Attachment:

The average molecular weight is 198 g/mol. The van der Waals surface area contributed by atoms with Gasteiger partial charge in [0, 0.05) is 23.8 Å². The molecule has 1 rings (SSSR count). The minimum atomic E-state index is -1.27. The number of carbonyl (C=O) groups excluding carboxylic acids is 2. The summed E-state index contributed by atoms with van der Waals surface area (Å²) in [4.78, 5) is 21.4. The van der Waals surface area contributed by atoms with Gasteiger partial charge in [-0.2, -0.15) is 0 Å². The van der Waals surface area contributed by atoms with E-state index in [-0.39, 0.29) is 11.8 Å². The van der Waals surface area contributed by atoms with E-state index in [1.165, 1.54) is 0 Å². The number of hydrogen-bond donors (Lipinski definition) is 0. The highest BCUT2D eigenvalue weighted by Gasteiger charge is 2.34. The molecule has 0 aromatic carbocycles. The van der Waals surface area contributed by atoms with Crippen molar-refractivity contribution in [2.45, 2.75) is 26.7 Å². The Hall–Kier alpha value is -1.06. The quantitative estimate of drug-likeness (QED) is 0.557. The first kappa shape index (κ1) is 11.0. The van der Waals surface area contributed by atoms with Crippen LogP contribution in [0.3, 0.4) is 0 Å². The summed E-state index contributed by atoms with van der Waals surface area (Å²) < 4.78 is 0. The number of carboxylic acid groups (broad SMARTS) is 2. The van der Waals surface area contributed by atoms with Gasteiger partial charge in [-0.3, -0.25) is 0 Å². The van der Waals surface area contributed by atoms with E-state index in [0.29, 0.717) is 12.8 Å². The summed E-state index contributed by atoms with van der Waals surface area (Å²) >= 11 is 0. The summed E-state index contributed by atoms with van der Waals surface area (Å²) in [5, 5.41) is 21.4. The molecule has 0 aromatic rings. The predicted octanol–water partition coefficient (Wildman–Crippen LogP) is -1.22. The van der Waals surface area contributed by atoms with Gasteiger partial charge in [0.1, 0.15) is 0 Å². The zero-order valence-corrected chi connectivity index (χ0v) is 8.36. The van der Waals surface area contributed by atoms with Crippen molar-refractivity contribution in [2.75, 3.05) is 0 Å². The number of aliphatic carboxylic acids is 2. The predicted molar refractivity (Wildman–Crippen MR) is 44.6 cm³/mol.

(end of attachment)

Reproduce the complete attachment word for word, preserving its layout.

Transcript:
The average molecular weight is 198 g/mol. The van der Waals surface area contributed by atoms with Gasteiger partial charge in [0, 0.05) is 23.8 Å². The molecule has 1 rings (SSSR count). The minimum atomic E-state index is -1.27. The number of carbonyl (C=O) groups excluding carboxylic acids is 2. The summed E-state index contributed by atoms with van der Waals surface area (Å²) in [4.78, 5) is 21.4. The van der Waals surface area contributed by atoms with Gasteiger partial charge in [-0.2, -0.15) is 0 Å². The van der Waals surface area contributed by atoms with E-state index in [-0.39, 0.29) is 11.8 Å². The van der Waals surface area contributed by atoms with E-state index in [1.165, 1.54) is 0 Å². The number of hydrogen-bond donors (Lipinski definition) is 0. The highest BCUT2D eigenvalue weighted by Gasteiger charge is 2.34. The molecule has 0 aromatic carbocycles. The van der Waals surface area contributed by atoms with Crippen molar-refractivity contribution in [2.45, 2.75) is 26.7 Å². The Hall–Kier alpha value is -1.06. The quantitative estimate of drug-likeness (QED) is 0.557. The first kappa shape index (κ1) is 11.0. The van der Waals surface area contributed by atoms with Crippen LogP contribution in [0.3, 0.4) is 0 Å². The summed E-state index contributed by atoms with van der Waals surface area (Å²) < 4.78 is 0. The number of carboxylic acid groups (broad SMARTS) is 2. The van der Waals surface area contributed by atoms with Gasteiger partial charge in [-0.3, -0.25) is 0 Å². The van der Waals surface area contributed by atoms with E-state index in [0.29, 0.717) is 12.8 Å². The summed E-state index contributed by atoms with van der Waals surface area (Å²) >= 11 is 0. The summed E-state index contributed by atoms with van der Waals surface area (Å²) in [5, 5.41) is 21.4. The molecule has 0 aromatic rings. The predicted octanol–water partition coefficient (Wildman–Crippen LogP) is -1.22. The van der Waals surface area contributed by atoms with Gasteiger partial charge in [0.1, 0.15) is 0 Å². The zero-order valence-corrected chi connectivity index (χ0v) is 8.36. The van der Waals surface area contributed by atoms with Crippen molar-refractivity contribution in [2.75, 3.05) is 0 Å². The number of aliphatic carboxylic acids is 2. The predicted molar refractivity (Wildman–Crippen MR) is 44.6 cm³/mol.